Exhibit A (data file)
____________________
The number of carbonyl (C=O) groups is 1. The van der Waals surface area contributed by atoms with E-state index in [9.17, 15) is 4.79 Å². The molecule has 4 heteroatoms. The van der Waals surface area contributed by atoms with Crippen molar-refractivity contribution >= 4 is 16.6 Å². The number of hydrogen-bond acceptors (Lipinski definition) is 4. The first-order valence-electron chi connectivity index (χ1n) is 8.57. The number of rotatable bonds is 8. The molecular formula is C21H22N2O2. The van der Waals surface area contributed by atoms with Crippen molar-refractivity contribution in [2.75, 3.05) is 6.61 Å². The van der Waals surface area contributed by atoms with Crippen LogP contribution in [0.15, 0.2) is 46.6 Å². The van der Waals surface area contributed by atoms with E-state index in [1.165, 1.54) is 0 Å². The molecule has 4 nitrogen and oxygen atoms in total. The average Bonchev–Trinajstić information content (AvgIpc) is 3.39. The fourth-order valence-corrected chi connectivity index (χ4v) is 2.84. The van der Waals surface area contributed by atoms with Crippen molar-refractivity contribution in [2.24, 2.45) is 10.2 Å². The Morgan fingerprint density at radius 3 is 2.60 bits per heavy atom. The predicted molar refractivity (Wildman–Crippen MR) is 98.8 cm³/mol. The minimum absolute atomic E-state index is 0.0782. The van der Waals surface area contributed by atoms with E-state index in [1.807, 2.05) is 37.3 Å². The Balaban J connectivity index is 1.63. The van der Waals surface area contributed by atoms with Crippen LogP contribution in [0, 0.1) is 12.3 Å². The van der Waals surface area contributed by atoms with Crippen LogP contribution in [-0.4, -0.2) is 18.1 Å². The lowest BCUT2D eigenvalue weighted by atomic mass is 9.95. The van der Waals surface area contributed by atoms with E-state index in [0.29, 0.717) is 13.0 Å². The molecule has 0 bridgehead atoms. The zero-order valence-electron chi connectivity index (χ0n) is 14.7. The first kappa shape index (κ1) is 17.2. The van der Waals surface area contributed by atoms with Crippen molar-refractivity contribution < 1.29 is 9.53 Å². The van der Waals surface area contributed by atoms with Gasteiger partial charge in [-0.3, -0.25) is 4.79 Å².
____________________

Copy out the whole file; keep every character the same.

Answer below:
The number of carbonyl (C=O) groups is 1. The van der Waals surface area contributed by atoms with E-state index in [9.17, 15) is 4.79 Å². The molecule has 4 heteroatoms. The van der Waals surface area contributed by atoms with Crippen molar-refractivity contribution >= 4 is 16.6 Å². The number of hydrogen-bond acceptors (Lipinski definition) is 4. The first-order valence-electron chi connectivity index (χ1n) is 8.57. The number of rotatable bonds is 8. The molecular formula is C21H22N2O2. The van der Waals surface area contributed by atoms with Crippen molar-refractivity contribution in [2.75, 3.05) is 6.61 Å². The van der Waals surface area contributed by atoms with Crippen LogP contribution in [0.15, 0.2) is 46.6 Å². The van der Waals surface area contributed by atoms with E-state index in [1.165, 1.54) is 0 Å². The molecule has 4 nitrogen and oxygen atoms in total. The average Bonchev–Trinajstić information content (AvgIpc) is 3.39. The fourth-order valence-corrected chi connectivity index (χ4v) is 2.84. The van der Waals surface area contributed by atoms with Crippen molar-refractivity contribution in [2.24, 2.45) is 10.2 Å². The Morgan fingerprint density at radius 3 is 2.60 bits per heavy atom. The predicted molar refractivity (Wildman–Crippen MR) is 98.8 cm³/mol. The minimum absolute atomic E-state index is 0.0782. The van der Waals surface area contributed by atoms with E-state index in [1.807, 2.05) is 37.3 Å². The Balaban J connectivity index is 1.63. The van der Waals surface area contributed by atoms with Crippen LogP contribution in [0, 0.1) is 12.3 Å². The van der Waals surface area contributed by atoms with Crippen LogP contribution in [-0.4, -0.2) is 18.1 Å². The lowest BCUT2D eigenvalue weighted by atomic mass is 9.95. The van der Waals surface area contributed by atoms with E-state index in [0.29, 0.717) is 13.0 Å². The molecule has 0 bridgehead atoms. The zero-order valence-electron chi connectivity index (χ0n) is 14.7. The first kappa shape index (κ1) is 17.2. The van der Waals surface area contributed by atoms with Crippen molar-refractivity contribution < 1.29 is 9.53 Å². The van der Waals surface area contributed by atoms with Gasteiger partial charge in [-0.3, -0.25) is 4.79 Å².